Staff in Woodside Town Hall are at work resolving three high-priority items among the town's affordable housing obligations to the state. One member of the Town Council is less than happy about it.
State law requires cities and towns, through the mechanism of zoning, to plan for housing for people of moderate and low incomes, even in communities such as Woodside with its seven-figure median home price. In San Mateo County, a moderate income is around $86,500 for an individual and $123,600 for a family of four, according to the California Department of Housing and Community Development (HCD).
This law does not require that the homes be built -- and the town meets most of its obligations with second units -- but the law does specify sanctions available if a group advocating for affordable housing successfully sues over inaction. Woodside is in little danger as it has a plan certified by the HCD. But there are loose ends.
When Town Manager Kevin Bryant introduced the topic for discussion at the Sept. 25 council meeting, Councilman Tom Shanahan, a regular critic of government regulation, responded: "I don't think this is of interest to this community other than complying with the law. Is there any effort on the part of San Mateo County to push back?"
There is not. Affordable housing is an issue between a town and the state. But Councilman Dave Burow chanted, "Shanahan for supervisor, Shanahan for supervisor." A vote of support for Mr. Shanahan's views? No, Mr. Burow told the Almanac. He said he was suggesting that if Mr. Shanahan wanted to change a policy, he should run for higher office.
"The notion of affordable housing is a good idea," Mr. Burow added. "I'm not sure the best idea is to force it on a town."
The council was reacting to a staff report by Woodside Senior Planner Licinia Ramalho McMorrow that lists 22 affordable housing obligations, broadly worded by the state, and supposed to be accomplished by January 2014.
The tepid enthusiasm for these mandates continued with Councilman Peter Mason. "I'm not sure how much of this stuff we really want to do," he said. Asked later to elaborate, he said he was referring to low-priority items such as a program to promote energy efficient housing. The town has taken care of that already in the general plan in a chapter devoted to sustainability, he said.
Of the 22 obligations, the report shows six as complete, eight as ongoing (and likely to remain so), and eight more incomplete. Three of those have high priorities:
■ "Provide opportunities for multi-family housing." The town is in a conversation with Canada College about having more apartments built on campus for faculty and staff.
■ "Promote affordable housing opportunities for persons with disabilities of all types, not limited to physical disabilities." Amend the municipal code to update the definition of "family" and include under the umbrella of the term "disability" people with mental or psychiatric limitations.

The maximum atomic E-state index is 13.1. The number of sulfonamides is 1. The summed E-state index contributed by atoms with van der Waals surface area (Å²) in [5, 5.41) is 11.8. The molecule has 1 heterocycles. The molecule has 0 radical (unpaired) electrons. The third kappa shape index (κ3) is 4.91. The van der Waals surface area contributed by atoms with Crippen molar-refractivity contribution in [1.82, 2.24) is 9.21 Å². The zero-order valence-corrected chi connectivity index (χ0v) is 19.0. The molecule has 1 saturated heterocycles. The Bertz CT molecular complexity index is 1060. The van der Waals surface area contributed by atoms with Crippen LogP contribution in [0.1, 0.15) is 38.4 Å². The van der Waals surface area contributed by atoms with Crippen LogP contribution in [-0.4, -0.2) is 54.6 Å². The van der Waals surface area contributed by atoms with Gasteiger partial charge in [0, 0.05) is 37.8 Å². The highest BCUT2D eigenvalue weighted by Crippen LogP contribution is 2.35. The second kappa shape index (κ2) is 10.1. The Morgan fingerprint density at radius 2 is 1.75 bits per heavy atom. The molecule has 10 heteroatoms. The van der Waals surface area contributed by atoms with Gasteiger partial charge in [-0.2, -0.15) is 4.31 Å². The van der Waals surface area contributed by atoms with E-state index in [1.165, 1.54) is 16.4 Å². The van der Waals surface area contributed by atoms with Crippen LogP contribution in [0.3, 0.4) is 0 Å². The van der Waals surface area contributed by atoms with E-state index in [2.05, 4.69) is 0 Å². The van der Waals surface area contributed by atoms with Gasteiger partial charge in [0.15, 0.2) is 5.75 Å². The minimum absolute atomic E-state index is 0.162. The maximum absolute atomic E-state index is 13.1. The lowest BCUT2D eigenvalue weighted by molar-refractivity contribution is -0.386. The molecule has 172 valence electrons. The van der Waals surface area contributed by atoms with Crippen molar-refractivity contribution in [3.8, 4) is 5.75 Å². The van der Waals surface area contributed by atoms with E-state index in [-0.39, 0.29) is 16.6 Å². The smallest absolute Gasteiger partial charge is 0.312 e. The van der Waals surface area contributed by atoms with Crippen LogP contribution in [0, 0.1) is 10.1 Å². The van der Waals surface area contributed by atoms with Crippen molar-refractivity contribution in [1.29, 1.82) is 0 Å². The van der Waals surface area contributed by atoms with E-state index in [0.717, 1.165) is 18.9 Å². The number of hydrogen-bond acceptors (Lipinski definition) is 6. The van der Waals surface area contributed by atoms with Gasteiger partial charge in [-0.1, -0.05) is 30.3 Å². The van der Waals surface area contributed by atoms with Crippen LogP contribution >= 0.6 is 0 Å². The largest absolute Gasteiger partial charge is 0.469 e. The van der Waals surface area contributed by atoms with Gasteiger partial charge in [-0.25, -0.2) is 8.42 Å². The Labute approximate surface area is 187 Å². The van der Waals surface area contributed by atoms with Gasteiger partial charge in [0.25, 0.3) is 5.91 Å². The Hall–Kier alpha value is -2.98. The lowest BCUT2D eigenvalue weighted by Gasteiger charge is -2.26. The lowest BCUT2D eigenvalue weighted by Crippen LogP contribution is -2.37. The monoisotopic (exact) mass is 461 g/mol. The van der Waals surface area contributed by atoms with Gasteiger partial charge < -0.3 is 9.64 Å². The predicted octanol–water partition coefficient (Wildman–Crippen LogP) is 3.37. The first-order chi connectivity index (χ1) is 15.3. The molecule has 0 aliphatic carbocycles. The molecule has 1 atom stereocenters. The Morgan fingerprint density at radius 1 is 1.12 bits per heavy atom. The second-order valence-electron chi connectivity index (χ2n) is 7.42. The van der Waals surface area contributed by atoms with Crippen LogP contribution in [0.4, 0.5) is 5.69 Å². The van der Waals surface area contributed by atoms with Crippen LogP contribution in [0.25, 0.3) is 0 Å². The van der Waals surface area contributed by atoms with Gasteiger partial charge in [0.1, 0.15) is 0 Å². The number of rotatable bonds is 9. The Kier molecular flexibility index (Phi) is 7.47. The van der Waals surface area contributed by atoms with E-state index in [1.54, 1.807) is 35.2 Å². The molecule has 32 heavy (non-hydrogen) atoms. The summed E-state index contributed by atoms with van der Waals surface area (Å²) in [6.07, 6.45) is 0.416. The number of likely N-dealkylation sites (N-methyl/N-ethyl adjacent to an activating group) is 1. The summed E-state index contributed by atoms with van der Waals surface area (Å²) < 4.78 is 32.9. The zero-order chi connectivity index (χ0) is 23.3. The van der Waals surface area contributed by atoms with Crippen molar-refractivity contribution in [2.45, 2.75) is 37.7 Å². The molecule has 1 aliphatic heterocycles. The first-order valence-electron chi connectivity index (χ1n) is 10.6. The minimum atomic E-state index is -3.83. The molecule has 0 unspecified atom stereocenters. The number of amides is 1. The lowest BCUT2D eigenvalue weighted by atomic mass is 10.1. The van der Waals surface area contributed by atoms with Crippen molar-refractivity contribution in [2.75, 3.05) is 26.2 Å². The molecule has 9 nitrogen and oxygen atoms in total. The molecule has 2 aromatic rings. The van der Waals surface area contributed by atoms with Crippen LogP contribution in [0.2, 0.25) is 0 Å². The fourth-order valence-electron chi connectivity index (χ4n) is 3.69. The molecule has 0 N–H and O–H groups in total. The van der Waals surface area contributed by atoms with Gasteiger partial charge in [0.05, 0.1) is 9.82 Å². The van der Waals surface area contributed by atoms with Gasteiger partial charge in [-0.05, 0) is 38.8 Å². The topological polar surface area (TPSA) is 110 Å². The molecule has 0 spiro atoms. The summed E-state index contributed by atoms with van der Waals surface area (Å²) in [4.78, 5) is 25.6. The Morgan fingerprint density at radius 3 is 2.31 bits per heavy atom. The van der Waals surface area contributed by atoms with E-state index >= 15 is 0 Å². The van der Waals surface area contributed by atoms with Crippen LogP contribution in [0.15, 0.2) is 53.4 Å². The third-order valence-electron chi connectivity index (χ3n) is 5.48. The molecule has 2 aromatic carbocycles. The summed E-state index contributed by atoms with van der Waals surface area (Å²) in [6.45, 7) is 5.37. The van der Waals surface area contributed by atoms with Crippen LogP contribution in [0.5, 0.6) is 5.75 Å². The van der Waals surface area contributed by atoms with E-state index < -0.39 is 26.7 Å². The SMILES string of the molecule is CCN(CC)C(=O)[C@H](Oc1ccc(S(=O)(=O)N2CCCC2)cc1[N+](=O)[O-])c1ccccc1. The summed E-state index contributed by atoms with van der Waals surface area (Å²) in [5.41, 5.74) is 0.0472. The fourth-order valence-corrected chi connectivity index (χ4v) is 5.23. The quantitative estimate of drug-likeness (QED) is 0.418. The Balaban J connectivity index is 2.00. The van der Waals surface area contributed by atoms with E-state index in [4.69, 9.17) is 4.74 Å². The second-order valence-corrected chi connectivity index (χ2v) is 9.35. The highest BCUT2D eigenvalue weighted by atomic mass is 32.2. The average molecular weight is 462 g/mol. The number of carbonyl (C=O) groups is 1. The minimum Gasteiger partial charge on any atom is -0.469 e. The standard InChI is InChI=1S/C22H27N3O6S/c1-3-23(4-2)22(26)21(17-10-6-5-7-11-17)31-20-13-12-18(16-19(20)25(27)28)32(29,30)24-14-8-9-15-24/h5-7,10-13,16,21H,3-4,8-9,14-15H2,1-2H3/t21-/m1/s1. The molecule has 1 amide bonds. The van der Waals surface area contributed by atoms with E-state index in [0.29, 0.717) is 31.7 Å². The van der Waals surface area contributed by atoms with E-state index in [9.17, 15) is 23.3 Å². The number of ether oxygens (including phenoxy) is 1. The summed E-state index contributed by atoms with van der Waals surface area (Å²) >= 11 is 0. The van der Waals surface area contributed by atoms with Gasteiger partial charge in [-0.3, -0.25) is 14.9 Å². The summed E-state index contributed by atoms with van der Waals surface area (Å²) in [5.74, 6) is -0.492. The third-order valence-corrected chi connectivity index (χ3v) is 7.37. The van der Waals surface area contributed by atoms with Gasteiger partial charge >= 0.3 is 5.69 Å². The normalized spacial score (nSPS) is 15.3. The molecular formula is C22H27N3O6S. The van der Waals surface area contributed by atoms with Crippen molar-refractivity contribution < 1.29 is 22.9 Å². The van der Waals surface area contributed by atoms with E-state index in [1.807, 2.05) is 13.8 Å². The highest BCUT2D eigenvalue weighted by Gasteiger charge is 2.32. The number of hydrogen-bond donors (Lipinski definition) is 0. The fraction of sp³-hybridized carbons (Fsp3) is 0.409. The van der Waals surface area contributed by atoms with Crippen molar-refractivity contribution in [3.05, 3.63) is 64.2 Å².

■ "Provide for emergency shelter and transitional housing (for the recently incarcerated)." Amend the municipal code to allow such housing without requiring a conditional use permit.
"We have to show progress," Ms. Ramalho McMorrow said.
A new seven-year period begins in 2014 with a new set of obligations from the Association of Bay Area Governments (ABAG) on behalf of HCD.
Woodside will be expected to plan for 62 new residences for lower income residents. Most would be second units. Of these, 23 would be for very low incomes (defined in Woodside as relatives and college students), 13 for low incomes (employees living on site), 15 for moderate incomes (in cottages and apartments at Canada College), and 11 more for above-moderate incomes.
In an interview, Mr. Shanahan noted that he was "not fully informed" on affordable housing and reminded this reporter of his dim views, as a council candidate, of government spending, particularly when it involves an unfunded mandate.
"I don't think that government should strive for a profit," he said. "I do think that government should strive for efficiency."
The housing mandates, he said, show a bureaucracy responding to pressures that existed in the 1990s, when jobs were plentiful and housing was not. "I see a whole agency that is involved with the counting of units, an agency whose mission has become overgrown with rules and regulations," he said.
Today, there are "ghost towns" in the Central Valley, he said. Should people who earn moderate incomes in San Mateo County then go to the Central Valley to find affordable homes? "Over time, do not things adjust?" he replied. "That's why a lot of those units were built in the Central Valley. ... A lot of people here have made an individual decision to do that."
Building affordable housing in San Mateo County will exacerbate the housing glut, he said. Developers in the Central Valley are crying out: "I have empty buildings that are deteriorating. I need people," he said.
"In the great scheme of things, can we afford to keep doing these things? Something's got to give in the state of California."
What about the hours commuting? Clean air mandates drove up the price of gas and now the state has high unemployment and a terrible credit rating. "If we have the cleanest air in the world and have no more IBM plants in San Jose, how do all the people in IBM feel about that? ... It's good that we have clean air, but (the state} has to become competitive again. Can we spend less on affordable housing so that we can be more competitive?"
Besides, he added, "Silicon Valley is rapidly turning into a headquarters town," like Manhattan or Hollywood.